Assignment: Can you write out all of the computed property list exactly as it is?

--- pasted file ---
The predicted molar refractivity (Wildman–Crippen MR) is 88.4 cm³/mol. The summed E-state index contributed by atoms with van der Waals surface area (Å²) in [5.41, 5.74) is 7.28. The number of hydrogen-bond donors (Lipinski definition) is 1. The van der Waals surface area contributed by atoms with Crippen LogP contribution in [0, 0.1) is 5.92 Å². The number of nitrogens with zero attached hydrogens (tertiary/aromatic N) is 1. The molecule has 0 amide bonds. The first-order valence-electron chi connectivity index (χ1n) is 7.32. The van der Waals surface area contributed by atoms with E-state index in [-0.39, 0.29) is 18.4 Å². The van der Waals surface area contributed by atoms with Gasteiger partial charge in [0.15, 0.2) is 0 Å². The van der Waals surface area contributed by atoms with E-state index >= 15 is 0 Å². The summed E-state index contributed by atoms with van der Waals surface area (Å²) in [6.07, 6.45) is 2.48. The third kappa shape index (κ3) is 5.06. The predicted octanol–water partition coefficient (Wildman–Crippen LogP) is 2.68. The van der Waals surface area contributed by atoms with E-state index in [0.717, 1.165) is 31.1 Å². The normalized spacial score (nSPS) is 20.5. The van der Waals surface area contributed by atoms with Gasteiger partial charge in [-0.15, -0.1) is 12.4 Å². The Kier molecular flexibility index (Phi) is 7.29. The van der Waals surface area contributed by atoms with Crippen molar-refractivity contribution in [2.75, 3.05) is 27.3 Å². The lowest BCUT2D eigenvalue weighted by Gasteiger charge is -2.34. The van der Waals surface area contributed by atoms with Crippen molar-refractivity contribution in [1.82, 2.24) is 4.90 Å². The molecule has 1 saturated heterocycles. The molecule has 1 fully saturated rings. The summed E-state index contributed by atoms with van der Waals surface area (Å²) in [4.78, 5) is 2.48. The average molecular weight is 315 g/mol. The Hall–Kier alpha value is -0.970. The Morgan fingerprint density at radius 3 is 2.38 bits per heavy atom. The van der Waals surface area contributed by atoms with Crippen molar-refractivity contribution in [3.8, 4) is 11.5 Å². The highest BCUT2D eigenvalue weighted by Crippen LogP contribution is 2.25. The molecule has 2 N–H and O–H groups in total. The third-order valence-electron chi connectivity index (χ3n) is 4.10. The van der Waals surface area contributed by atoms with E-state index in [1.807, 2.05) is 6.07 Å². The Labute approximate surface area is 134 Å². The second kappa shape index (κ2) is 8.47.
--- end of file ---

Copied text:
The predicted molar refractivity (Wildman–Crippen MR) is 88.4 cm³/mol. The summed E-state index contributed by atoms with van der Waals surface area (Å²) in [5.41, 5.74) is 7.28. The number of hydrogen-bond donors (Lipinski definition) is 1. The van der Waals surface area contributed by atoms with Crippen LogP contribution in [0, 0.1) is 5.92 Å². The number of nitrogens with zero attached hydrogens (tertiary/aromatic N) is 1. The molecule has 0 amide bonds. The first-order valence-electron chi connectivity index (χ1n) is 7.32. The van der Waals surface area contributed by atoms with E-state index in [-0.39, 0.29) is 18.4 Å². The van der Waals surface area contributed by atoms with Gasteiger partial charge in [0.15, 0.2) is 0 Å². The van der Waals surface area contributed by atoms with E-state index >= 15 is 0 Å². The summed E-state index contributed by atoms with van der Waals surface area (Å²) in [6.07, 6.45) is 2.48. The third kappa shape index (κ3) is 5.06. The predicted octanol–water partition coefficient (Wildman–Crippen LogP) is 2.68. The van der Waals surface area contributed by atoms with E-state index in [0.717, 1.165) is 31.1 Å². The normalized spacial score (nSPS) is 20.5. The van der Waals surface area contributed by atoms with Gasteiger partial charge in [-0.15, -0.1) is 12.4 Å². The Kier molecular flexibility index (Phi) is 7.29. The van der Waals surface area contributed by atoms with Crippen molar-refractivity contribution in [2.75, 3.05) is 27.3 Å². The lowest BCUT2D eigenvalue weighted by Gasteiger charge is -2.34. The van der Waals surface area contributed by atoms with Crippen molar-refractivity contribution in [1.82, 2.24) is 4.90 Å². The molecule has 1 saturated heterocycles. The molecule has 1 fully saturated rings. The summed E-state index contributed by atoms with van der Waals surface area (Å²) in [4.78, 5) is 2.48. The average molecular weight is 315 g/mol. The Hall–Kier alpha value is -0.970. The Morgan fingerprint density at radius 3 is 2.38 bits per heavy atom. The van der Waals surface area contributed by atoms with Crippen molar-refractivity contribution in [3.8, 4) is 11.5 Å². The highest BCUT2D eigenvalue weighted by Crippen LogP contribution is 2.25. The molecule has 2 N–H and O–H groups in total. The third-order valence-electron chi connectivity index (χ3n) is 4.10. The van der Waals surface area contributed by atoms with E-state index in [1.807, 2.05) is 6.07 Å². The Labute approximate surface area is 134 Å². The second kappa shape index (κ2) is 8.47.